BuzzFeed, generally thought by industry executives at the time to have the strongest balance sheet with the best growth narrative, successfully went public via SPAC in December 2021. Shares immediately tanked, falling 24% in their first week of trading. The coming weeks and months were even worse. BuzzFeed opened at $10 per share. The stock currently trades at about $1 — a 90% loss of value.
BuzzFeed’s underwhelming performance coincided with the implosion of the SPAC market in early 2022 as interest rates rose. Other companies that planned to follow BuzzFeed shut down their efforts to go public completely. Vice tried and failed. Now it’s trying for the second time in two years to find a buyer. BDG and Vox, meanwhile, abandoned considerations to go public. Vox instead sold a 20% stake in itself in February to Penske Media, which owns Rolling Stone and Variety.
The industry turns inward
Consolidation was always a flawed strategy because digital media could never become big enough to compete with Facebook and Google, said Integrated Media’s Miller.
“You have to have sufficient amount of scale to matter, but that’s not a winning formula by itself,” Miller said.
Vice’s deal for Refinery29 is a prime example of a deal motivated by scale that lacked consumer rationale, said BDG’s Goldberg.
“The digital media rollup has proven successful only when assets are thoughtfully combined with an eye toward consumers,” Goldberg said. “In what world did Vice and Refinery29 make sense in combination?”
Vice is engaged in sale talks with a number of buyers that fall outside the digital media landscape, CNBC previously reported. It’s also considering selling itself in pieces if there’s more interest in parts of the company, such as its TV production assets and its ad agency, Virtue.
Vice is a cautionary tale of what happens to a digital media company when its brand loses luster, Miller said. Valued at $5.7 billion in 2017, Vice is now considering selling itself for around $500 million, according to people familiar with the matter, who asked not to be named because the sale discussions are private.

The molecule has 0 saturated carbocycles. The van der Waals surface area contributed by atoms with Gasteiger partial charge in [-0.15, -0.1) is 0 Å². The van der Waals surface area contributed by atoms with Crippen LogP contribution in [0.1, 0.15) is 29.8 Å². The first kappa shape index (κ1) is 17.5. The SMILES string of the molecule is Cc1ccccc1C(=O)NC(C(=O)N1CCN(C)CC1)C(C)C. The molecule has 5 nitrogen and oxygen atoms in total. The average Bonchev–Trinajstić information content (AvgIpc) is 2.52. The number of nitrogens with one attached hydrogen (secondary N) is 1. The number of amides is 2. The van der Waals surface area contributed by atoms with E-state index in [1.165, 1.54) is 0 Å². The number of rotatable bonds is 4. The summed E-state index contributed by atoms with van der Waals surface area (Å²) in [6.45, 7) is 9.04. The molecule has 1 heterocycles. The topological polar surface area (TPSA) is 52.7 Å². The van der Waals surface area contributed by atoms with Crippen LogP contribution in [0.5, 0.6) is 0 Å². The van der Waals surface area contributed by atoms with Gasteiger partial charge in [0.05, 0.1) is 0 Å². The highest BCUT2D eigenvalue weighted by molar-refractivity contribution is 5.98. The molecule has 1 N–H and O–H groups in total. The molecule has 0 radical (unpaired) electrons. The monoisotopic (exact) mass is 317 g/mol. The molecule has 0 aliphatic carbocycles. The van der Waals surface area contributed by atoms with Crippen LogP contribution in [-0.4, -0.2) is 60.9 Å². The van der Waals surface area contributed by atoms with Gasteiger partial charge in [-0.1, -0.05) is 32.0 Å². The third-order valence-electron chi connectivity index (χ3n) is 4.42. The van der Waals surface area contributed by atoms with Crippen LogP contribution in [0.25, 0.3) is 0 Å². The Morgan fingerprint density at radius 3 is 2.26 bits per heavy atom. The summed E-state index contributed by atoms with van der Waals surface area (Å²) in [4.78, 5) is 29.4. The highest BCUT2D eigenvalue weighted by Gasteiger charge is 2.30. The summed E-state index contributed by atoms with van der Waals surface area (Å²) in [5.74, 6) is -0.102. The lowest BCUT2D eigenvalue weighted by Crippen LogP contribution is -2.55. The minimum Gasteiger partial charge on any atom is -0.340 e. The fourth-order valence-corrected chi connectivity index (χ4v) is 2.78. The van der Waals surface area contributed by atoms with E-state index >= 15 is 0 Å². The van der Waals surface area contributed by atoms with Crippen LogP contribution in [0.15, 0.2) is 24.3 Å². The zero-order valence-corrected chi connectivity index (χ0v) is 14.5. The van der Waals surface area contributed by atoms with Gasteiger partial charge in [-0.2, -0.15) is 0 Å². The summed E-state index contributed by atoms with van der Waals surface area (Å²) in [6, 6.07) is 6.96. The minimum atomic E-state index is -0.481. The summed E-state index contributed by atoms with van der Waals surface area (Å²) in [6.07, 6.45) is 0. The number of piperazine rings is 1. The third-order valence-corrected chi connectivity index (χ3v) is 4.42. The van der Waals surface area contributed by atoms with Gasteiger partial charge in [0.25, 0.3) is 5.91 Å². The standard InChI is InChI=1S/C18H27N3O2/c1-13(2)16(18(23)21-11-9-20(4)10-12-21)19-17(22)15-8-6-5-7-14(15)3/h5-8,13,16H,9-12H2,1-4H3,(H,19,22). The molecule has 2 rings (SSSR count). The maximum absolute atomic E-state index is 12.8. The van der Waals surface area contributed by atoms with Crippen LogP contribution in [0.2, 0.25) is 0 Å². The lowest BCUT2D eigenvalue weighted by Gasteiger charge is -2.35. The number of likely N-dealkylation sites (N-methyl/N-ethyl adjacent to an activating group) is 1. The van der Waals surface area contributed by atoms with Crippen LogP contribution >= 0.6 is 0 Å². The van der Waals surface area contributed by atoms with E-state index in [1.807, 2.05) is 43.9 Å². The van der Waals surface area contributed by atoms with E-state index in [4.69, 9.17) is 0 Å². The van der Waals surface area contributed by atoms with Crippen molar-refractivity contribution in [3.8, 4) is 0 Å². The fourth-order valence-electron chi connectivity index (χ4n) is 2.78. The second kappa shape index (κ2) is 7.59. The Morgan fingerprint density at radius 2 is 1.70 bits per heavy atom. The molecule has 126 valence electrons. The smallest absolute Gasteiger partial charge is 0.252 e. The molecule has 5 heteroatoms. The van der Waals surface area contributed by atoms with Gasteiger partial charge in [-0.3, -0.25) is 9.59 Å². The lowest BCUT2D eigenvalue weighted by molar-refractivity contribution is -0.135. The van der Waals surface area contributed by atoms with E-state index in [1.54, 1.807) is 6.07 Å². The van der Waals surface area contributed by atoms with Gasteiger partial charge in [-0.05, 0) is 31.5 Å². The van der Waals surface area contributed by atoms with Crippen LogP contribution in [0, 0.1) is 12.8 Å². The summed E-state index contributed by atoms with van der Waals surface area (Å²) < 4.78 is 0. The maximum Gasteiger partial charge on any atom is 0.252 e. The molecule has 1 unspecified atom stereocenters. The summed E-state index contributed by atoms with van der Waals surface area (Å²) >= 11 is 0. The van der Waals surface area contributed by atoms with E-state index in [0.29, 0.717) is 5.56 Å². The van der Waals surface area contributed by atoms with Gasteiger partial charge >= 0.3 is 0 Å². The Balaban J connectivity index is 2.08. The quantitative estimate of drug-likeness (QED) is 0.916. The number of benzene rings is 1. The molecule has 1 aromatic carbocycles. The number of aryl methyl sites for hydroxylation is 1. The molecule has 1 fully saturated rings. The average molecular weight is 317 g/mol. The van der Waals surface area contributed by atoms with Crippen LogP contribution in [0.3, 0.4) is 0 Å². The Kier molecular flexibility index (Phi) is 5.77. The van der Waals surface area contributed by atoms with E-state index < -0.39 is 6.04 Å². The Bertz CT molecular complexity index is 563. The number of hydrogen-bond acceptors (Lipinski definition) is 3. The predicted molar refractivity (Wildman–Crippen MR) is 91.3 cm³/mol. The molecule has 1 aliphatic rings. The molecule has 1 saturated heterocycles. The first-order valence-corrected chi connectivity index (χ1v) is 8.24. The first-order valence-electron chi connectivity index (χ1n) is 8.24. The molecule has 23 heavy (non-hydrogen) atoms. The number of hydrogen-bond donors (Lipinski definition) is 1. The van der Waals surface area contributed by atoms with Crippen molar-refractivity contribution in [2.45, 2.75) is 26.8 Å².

A Vice spokesperson declined to comment.
“In the old days of media, with TV networks, if you were down, you could revive yourself with a hit,” said Miller. “In the internet age, everything is so easily substitutable. If Vice goes down, the audience just moves on to something else.”
Companies such as BuzzFeed, Vox and BDG are now trying to find an enduring relevancy amid a myriad of information and entertainment options. BuzzFeed has chosen to lean in to artificial intelligence, touting new AI-generated quizzes and other content that fuses the work of staff writers with AI databases.
BDG has chosen to primarily target female audiences across lifestyle categories.
Vox has focused on journalism and information across a number of different verticals. That’s a strategy that hasn’t really changed even as the market has turned against digital media, allowing Vox CEO Jim Bankoff the opportunity to continue to hunt for deals. Just don’t expect the partners to be Vice, BDG or BuzzFeed.
“We want to be the leading modern media company with the strongest portfolio of brands that serve their audiences on modern platforms — websites, podcasts, streaming services — while building franchises through multiple revenue streams,” Bankoff said. “There’s no doubt M&A is part of our playbook, and we expect it will continue to be in the future.”
Finding an exit
While executives may be making strategy decisions with a sharper eye toward the consumer, the problem of finding an exit for investors remains. Differentiation may open up the pool of potential buyers beyond the media industry. BuzzFeed’s emphasis on artificial intelligence could attract interest from technology platforms, for instance.
It’s also possible that there will be an eventual second wave of peer-to-peer mergers. While Integrated Media’s Miller doesn’t expect a future industry rollup, BuzzFeed’s Peretti hasn’t closed the door on the concept if market conditions improve. As executives invest in fewer ideas and verticals, the end result could be healthier companies that are more attractive merger partners, he said.
“If everyone invests in what they’re best at, if you put them back together, you’d have that diversified digital media company with real scale,” Peretti said. “That helps drive commerce for all parts of a unified company. I think it’s still possible.”
Disclosure: Comcast’s NBCUniversal is the parent company of CNBC.